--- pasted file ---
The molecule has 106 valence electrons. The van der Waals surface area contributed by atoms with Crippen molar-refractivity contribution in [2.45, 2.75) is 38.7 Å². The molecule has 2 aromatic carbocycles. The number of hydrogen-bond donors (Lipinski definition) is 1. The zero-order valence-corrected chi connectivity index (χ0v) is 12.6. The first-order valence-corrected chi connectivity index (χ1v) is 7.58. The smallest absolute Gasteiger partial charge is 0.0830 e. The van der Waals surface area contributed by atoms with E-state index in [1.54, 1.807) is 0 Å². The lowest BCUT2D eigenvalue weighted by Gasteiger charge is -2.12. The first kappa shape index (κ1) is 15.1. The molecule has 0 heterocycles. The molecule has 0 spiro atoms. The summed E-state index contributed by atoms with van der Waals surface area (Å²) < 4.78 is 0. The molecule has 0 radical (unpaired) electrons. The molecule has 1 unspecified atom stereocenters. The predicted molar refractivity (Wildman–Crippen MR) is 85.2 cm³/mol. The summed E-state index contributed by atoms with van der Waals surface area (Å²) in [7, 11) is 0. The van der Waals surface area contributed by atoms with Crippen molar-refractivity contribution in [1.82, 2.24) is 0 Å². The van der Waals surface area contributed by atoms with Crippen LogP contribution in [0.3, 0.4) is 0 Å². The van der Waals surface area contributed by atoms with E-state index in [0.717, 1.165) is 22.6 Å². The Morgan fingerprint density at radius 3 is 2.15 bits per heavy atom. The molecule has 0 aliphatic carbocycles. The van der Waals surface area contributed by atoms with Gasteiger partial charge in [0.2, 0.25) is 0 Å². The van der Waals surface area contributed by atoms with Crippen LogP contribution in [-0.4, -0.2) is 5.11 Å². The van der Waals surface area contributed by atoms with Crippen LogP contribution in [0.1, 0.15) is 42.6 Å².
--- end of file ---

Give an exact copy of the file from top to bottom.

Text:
The molecule has 106 valence electrons. The van der Waals surface area contributed by atoms with Crippen molar-refractivity contribution in [2.45, 2.75) is 38.7 Å². The molecule has 2 aromatic carbocycles. The number of hydrogen-bond donors (Lipinski definition) is 1. The zero-order valence-corrected chi connectivity index (χ0v) is 12.6. The first-order valence-corrected chi connectivity index (χ1v) is 7.58. The smallest absolute Gasteiger partial charge is 0.0830 e. The van der Waals surface area contributed by atoms with E-state index in [1.54, 1.807) is 0 Å². The lowest BCUT2D eigenvalue weighted by Gasteiger charge is -2.12. The first kappa shape index (κ1) is 15.1. The molecule has 0 heterocycles. The molecule has 0 spiro atoms. The summed E-state index contributed by atoms with van der Waals surface area (Å²) < 4.78 is 0. The molecule has 0 radical (unpaired) electrons. The molecule has 1 unspecified atom stereocenters. The predicted molar refractivity (Wildman–Crippen MR) is 85.2 cm³/mol. The summed E-state index contributed by atoms with van der Waals surface area (Å²) in [7, 11) is 0. The van der Waals surface area contributed by atoms with Crippen molar-refractivity contribution in [1.82, 2.24) is 0 Å². The van der Waals surface area contributed by atoms with Crippen LogP contribution in [0.3, 0.4) is 0 Å². The van der Waals surface area contributed by atoms with E-state index in [0.717, 1.165) is 22.6 Å². The Morgan fingerprint density at radius 3 is 2.15 bits per heavy atom. The molecule has 0 aliphatic carbocycles. The van der Waals surface area contributed by atoms with Gasteiger partial charge in [0.2, 0.25) is 0 Å². The van der Waals surface area contributed by atoms with Crippen LogP contribution in [-0.4, -0.2) is 5.11 Å². The van der Waals surface area contributed by atoms with Crippen LogP contribution in [0.1, 0.15) is 42.6 Å².